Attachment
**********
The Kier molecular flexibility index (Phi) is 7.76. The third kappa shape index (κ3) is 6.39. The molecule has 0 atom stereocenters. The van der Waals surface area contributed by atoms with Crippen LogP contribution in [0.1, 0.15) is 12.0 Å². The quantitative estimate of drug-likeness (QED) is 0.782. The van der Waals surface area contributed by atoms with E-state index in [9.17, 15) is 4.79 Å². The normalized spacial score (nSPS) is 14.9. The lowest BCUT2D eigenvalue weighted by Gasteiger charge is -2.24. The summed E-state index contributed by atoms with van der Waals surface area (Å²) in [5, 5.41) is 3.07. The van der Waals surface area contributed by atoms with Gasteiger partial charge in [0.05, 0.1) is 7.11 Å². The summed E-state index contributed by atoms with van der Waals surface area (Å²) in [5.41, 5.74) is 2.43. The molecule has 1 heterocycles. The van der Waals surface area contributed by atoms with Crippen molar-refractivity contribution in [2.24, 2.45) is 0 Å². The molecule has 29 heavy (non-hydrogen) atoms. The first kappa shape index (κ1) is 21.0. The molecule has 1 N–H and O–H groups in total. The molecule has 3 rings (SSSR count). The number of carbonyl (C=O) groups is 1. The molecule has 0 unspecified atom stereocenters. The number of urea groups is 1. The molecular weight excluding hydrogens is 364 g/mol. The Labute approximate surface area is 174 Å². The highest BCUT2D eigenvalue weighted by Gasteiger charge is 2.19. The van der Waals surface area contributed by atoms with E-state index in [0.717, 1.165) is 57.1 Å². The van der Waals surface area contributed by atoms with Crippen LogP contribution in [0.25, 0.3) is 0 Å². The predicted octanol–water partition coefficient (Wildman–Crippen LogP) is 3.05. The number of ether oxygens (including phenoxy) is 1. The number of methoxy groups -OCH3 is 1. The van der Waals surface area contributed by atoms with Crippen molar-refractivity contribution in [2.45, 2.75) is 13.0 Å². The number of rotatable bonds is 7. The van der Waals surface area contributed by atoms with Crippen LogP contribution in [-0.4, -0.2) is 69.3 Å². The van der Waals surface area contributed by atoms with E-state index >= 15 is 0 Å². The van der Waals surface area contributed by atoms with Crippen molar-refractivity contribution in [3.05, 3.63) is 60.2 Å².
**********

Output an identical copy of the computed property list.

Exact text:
The Kier molecular flexibility index (Phi) is 7.76. The third kappa shape index (κ3) is 6.39. The molecule has 0 atom stereocenters. The van der Waals surface area contributed by atoms with Crippen LogP contribution in [0.1, 0.15) is 12.0 Å². The quantitative estimate of drug-likeness (QED) is 0.782. The van der Waals surface area contributed by atoms with E-state index in [9.17, 15) is 4.79 Å². The normalized spacial score (nSPS) is 14.9. The lowest BCUT2D eigenvalue weighted by Gasteiger charge is -2.24. The summed E-state index contributed by atoms with van der Waals surface area (Å²) in [5, 5.41) is 3.07. The van der Waals surface area contributed by atoms with Gasteiger partial charge in [0.05, 0.1) is 7.11 Å². The summed E-state index contributed by atoms with van der Waals surface area (Å²) in [5.41, 5.74) is 2.43. The molecule has 1 heterocycles. The van der Waals surface area contributed by atoms with Crippen molar-refractivity contribution in [2.24, 2.45) is 0 Å². The molecule has 29 heavy (non-hydrogen) atoms. The first kappa shape index (κ1) is 21.0. The molecule has 1 N–H and O–H groups in total. The molecule has 3 rings (SSSR count). The number of carbonyl (C=O) groups is 1. The molecule has 0 unspecified atom stereocenters. The number of urea groups is 1. The molecular weight excluding hydrogens is 364 g/mol. The Labute approximate surface area is 174 Å². The highest BCUT2D eigenvalue weighted by Gasteiger charge is 2.19. The van der Waals surface area contributed by atoms with E-state index in [0.717, 1.165) is 57.1 Å². The van der Waals surface area contributed by atoms with Crippen LogP contribution in [0.25, 0.3) is 0 Å². The predicted octanol–water partition coefficient (Wildman–Crippen LogP) is 3.05. The number of ether oxygens (including phenoxy) is 1. The number of methoxy groups -OCH3 is 1. The van der Waals surface area contributed by atoms with Crippen molar-refractivity contribution in [2.45, 2.75) is 13.0 Å². The number of rotatable bonds is 7. The van der Waals surface area contributed by atoms with Crippen LogP contribution in [-0.4, -0.2) is 69.3 Å². The van der Waals surface area contributed by atoms with E-state index >= 15 is 0 Å². The van der Waals surface area contributed by atoms with Crippen molar-refractivity contribution in [3.05, 3.63) is 60.2 Å².